Not everything is digital in the House. Pages still post white numbers on a board to create the House Calendar each day. This is a pretty full board but yesterday's was even more packed.
Rep. Liz Chavez from Lewiston at her desk on the floor.
Before the afternoon floor session the front row sets to work reading bills and answering e-mail.
Quiet night on the floor now. We had a full calender and came back at 3 PM to do a second floor session for the day. We plowed through a lot of senate bills. Now I'm up on the balcony with fans rattling and Rep. Tom Loertcher out of sight on the phone below discussing how he feels he could pretty likely pass a bill through the house to do away with primary elections all together. "Get the government out of elections," he laughs. Sounds a little like get voters out of elections to me. But I'm biased. I like open primary elections and loved seeing all the Independents and Republicans at our Democratic caucuses this year.
Latest strategy from Committee Chairs is to hear controversial bills over two or three days. All the opposing testimony concentrated in the first day. Then all the supporting testimony (or the Chair's preferred testimony) on the second day, right before the vote. The Business Personal Property Tax repeal today for example. Darfur Divestment in the Senate, testimony was split exactly like that.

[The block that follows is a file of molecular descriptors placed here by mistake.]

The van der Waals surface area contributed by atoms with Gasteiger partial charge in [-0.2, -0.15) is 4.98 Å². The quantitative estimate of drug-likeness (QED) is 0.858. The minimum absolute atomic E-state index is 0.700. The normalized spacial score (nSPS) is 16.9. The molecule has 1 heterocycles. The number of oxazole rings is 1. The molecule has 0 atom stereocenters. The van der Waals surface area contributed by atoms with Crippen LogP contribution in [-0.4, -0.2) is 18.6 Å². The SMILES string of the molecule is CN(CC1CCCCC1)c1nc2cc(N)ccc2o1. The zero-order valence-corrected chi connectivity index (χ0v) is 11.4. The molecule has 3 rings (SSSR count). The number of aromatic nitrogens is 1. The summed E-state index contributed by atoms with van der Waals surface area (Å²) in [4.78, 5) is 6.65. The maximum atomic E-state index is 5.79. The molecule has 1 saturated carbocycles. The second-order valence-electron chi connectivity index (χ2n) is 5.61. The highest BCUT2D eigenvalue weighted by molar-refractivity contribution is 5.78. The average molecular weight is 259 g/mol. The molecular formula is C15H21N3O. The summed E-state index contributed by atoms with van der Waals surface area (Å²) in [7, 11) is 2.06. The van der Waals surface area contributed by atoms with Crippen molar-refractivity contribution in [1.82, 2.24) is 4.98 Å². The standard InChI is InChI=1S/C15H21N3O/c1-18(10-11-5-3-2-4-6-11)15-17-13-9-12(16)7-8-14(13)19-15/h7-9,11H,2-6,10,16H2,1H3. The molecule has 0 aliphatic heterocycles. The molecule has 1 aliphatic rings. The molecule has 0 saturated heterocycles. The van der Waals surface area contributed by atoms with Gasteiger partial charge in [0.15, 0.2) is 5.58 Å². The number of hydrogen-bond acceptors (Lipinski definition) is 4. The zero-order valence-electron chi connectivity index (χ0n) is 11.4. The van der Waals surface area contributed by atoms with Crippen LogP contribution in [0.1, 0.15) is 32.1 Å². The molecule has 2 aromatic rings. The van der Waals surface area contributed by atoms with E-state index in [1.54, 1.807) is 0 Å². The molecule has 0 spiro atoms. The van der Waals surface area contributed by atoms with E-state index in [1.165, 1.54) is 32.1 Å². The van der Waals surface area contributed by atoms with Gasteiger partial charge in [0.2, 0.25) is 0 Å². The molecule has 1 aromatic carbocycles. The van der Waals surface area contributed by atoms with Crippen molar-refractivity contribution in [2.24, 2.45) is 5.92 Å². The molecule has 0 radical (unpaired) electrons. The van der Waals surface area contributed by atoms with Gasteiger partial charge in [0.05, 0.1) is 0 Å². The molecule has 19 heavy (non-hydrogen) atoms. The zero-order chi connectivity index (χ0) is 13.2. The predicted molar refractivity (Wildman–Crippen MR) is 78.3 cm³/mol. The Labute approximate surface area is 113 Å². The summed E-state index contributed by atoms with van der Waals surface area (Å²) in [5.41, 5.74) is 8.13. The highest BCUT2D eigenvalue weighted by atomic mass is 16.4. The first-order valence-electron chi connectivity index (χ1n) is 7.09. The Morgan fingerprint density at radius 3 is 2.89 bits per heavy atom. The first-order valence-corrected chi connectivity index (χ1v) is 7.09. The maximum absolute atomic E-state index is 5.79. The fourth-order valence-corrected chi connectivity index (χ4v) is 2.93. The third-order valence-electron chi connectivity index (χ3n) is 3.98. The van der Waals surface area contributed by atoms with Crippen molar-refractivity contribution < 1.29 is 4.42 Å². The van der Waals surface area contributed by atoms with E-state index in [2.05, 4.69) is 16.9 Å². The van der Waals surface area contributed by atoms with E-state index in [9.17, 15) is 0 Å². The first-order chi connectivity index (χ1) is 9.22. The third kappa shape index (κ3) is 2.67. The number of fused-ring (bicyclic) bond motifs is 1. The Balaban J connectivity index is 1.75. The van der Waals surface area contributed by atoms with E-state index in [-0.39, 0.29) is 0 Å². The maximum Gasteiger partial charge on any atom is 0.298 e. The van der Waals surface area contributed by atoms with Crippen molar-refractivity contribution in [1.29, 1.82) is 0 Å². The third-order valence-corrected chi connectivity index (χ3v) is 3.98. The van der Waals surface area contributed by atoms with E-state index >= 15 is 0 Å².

The Farm and Ranch protection act to save working lands from development was killed that way last week. Strong testimony from a woman who raises sheep in Canyon County the first day. Also eloquent words from a farmer from Swan Valley. He testified to the point I had tears running down my face. He talked about the loss of those working lands, the elk and bear and peasant and blowing wild grasses. His attachment to place. The dirt under his nails and his father leaving him the farm and its open beauty just as it was decades ago. What he has is now rare. Yet this land is still there, only because of the money provided by an easement he sold in promise that neither he nor any future owner would build subdivisions. It sits there in the open, below encroaching develop, off to one side as you cross the Snake River headed for the Tetons. This man spoke of his desire to see this land stay as it is until the caldera bursts open again and swallows the place. In perpetuity. We heard his testimony and then held the vote to the next day when republicans on the committee picked the bill apart and killed it.